How to Keep Your House Clean (the Karla Edition)

I have to confess that I don’t like to clean, but I dislike dirt more than the action of cleaning, so, I clean. Our house is not immaculate but we do maintain it regularly. I, like I assume we all do, have a dream where I won’t ever have to clean. My homemaker duties quickly popped that bubble. This has led me to be a bit more strategic about what I do and own in order to achieve the highest level of success with the least amount of effort. I want to show you my thought process on it, and hopefully help you implement a better process of your own.

Photo by Adli Wahid on Unsplash
The feeling when people are coming over and your house is a mess.

Here are some strings tugging us into reality:

  1. You have to clean. Nothing will let you escape this. A degree of elbow grease is required. However, when you regularly keep your place in order, your elbow doesn’t suffer much.
  2. Get rid of stuff! The more you have, the more needs to be cleaned. Anything that isn’t useful, let it go, unless you want to let go of your weekends in order to keep your space looking like a magazine cover. I own stuff, but most of it has a purpose other than “being cute.” For decor, I like to hang framed items and use rugs to provide contrast, because their maintenance is low. Throw pillows are good unless they get in the way of using the surface.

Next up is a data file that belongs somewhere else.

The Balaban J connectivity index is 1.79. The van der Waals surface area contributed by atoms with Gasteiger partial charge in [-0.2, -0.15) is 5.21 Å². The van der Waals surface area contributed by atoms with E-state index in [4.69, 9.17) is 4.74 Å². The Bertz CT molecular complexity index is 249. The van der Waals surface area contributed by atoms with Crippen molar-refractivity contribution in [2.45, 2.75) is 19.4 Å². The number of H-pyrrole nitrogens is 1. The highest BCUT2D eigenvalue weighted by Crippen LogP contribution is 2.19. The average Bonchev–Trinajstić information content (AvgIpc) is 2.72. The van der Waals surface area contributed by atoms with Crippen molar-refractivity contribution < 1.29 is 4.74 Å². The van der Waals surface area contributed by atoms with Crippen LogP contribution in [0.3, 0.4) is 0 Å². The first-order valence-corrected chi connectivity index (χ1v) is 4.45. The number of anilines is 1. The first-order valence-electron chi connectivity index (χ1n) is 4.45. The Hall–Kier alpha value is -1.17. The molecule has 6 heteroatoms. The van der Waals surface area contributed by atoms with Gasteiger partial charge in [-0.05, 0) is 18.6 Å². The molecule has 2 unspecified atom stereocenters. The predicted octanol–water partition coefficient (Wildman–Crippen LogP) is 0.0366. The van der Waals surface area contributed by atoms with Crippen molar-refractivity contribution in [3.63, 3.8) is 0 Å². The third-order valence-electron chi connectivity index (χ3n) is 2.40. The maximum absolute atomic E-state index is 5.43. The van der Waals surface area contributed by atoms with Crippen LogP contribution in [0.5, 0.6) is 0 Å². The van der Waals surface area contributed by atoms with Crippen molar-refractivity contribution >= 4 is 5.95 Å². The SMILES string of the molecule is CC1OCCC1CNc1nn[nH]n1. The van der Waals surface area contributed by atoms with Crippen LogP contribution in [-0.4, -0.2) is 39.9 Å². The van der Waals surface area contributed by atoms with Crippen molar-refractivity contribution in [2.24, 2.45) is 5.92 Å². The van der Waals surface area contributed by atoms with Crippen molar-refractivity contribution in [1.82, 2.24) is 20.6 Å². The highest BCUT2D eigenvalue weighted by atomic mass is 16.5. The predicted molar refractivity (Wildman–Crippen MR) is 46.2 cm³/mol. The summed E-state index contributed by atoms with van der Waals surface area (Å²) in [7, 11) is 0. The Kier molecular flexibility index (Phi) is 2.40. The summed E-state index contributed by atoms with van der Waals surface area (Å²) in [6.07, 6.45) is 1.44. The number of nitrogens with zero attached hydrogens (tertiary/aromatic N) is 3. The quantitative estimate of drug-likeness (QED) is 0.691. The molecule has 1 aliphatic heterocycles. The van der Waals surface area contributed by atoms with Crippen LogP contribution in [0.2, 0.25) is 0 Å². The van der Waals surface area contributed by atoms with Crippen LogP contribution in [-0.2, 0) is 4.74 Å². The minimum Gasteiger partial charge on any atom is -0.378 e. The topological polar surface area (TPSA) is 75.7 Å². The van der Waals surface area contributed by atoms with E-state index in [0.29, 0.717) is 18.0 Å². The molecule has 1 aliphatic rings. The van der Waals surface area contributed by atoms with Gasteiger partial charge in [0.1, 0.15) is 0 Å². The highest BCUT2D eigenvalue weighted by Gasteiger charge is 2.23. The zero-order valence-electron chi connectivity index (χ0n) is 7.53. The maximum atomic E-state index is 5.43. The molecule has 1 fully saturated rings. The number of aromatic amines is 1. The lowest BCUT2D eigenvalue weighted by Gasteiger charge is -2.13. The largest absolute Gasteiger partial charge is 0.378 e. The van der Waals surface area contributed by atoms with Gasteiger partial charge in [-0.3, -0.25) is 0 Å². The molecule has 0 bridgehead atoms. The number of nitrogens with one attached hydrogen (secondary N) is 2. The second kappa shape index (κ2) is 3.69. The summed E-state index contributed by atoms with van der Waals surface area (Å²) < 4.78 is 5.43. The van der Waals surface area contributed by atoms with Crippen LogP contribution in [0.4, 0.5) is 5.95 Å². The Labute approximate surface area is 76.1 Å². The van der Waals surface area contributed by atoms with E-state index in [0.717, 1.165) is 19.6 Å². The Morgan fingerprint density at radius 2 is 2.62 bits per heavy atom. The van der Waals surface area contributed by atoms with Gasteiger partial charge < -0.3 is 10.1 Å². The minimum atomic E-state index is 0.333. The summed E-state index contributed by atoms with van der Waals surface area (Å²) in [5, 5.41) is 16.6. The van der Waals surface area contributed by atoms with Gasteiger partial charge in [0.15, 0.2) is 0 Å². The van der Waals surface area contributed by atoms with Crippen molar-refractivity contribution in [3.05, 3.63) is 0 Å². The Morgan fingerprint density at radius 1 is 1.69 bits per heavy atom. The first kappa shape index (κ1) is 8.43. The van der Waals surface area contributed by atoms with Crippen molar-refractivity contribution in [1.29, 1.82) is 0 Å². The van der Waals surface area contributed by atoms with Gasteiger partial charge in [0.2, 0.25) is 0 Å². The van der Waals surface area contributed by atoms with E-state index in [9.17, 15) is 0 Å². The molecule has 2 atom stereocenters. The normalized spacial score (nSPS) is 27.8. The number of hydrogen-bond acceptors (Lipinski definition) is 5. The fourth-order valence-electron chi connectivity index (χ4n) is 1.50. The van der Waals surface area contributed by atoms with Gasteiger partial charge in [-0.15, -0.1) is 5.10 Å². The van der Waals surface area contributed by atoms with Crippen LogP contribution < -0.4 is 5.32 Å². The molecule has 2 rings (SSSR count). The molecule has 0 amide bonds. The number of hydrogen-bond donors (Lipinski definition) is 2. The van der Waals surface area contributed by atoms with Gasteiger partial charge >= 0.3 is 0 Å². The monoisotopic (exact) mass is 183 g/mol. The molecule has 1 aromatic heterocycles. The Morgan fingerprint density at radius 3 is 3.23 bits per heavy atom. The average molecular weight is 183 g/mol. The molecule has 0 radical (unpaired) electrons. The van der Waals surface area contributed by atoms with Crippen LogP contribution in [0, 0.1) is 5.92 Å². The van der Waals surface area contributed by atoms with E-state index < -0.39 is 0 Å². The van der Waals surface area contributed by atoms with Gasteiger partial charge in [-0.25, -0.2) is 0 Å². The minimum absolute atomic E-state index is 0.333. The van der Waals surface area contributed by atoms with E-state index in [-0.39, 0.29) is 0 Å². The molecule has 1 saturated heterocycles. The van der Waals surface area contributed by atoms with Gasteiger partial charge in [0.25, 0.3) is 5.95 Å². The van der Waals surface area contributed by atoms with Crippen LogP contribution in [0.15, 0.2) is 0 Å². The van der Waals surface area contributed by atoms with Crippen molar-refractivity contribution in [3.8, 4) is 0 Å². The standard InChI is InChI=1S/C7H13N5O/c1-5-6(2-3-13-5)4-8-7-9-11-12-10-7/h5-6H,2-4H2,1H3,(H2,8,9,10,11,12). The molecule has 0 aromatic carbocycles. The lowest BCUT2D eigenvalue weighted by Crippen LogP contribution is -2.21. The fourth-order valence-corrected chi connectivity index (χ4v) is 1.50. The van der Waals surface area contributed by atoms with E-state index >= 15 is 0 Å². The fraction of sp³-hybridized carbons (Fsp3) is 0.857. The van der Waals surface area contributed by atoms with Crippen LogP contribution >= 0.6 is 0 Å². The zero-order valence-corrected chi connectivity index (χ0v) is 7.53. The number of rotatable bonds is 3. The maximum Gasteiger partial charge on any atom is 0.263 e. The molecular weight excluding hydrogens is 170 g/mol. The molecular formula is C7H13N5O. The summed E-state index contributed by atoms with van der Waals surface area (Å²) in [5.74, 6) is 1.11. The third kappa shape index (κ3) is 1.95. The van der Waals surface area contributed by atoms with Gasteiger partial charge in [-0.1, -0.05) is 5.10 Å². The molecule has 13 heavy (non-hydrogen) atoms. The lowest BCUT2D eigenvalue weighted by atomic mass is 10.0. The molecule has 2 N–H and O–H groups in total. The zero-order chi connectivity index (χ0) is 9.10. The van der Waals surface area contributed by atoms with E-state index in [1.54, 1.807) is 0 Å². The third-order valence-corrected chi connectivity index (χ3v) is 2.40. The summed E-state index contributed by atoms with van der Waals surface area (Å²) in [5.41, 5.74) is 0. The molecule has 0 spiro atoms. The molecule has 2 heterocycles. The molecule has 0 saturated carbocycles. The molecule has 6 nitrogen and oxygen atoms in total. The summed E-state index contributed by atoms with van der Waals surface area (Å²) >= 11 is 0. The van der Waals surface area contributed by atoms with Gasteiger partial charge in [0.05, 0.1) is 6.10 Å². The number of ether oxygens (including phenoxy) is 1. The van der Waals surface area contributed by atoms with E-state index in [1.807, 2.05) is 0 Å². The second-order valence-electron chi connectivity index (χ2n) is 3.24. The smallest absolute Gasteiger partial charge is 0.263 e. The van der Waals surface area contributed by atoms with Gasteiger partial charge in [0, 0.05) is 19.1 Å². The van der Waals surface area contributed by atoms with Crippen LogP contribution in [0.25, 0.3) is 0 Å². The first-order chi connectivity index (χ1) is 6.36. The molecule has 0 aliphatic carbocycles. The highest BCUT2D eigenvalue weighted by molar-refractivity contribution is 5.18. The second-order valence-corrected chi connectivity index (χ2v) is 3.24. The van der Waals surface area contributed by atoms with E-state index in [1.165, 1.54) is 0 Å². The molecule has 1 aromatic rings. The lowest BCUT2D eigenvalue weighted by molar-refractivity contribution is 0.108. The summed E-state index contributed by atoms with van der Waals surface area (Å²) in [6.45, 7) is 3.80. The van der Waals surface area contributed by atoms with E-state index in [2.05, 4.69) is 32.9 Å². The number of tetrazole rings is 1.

3. Clear your spaces. Overcrowded cabinets, counters, and tables are usually full of dust and have items that are not used much. Put kitchen appliances and makeup away and your space will automatically look clean.
  4. Delegate. Team work does make the dream work, and the stress go down. I am a firm believer in helpful hands. If someone uses something, they should collaborate in maintaining it. Many times, people are willing to help but just need direction. Assign to people the chores they don’t mind doing and take turns doing the ones no one likes.

There are two tricks to cleaning: prep work and timers.

  • Prep work sounds worse than what it is. It is more of a set up to clean and in the very basic form, it means putting things away after using them. If you are using a cup, when you are done, put it in the dishwasher. Piling dishes will create a chore that you could have avoided. If something spills, clean it up right then and there and throw any affected items in the wash. Stop waiting for later. Cleaning after yourself has to be part of your every day to avoid accumulation of unwanted chores.
  • The timer is what helps you get going. This is my inspiration for this post. I remember listening to someone say that if you have chores to do but don’t want to work on them, set up an amount of time and complete as much as you can then. Such great advice to help you start getting stuff done. Another way to see it is that some things only take a few minutes, so you won’t be suffering for long. Unloading the dishwasher is a quick task that might sound burdensome but when given five minutes to complete, seems attainable. You see, a timer mentality shows you the finish line before even starting.

Finally, create some sort of routine. I don’t want to clean during the week nor during the weekend, so I clean the bathroom and sweep/mop the floors on Fridays as a compromise. I am not a person that minds laundry, but having a basket dedicated to darks helps me see immediately if I should do a load and saves me time from having to divide my items.

Since cleaning is not my favorite thing to do, I’d love to hear some of your tips to make it better!

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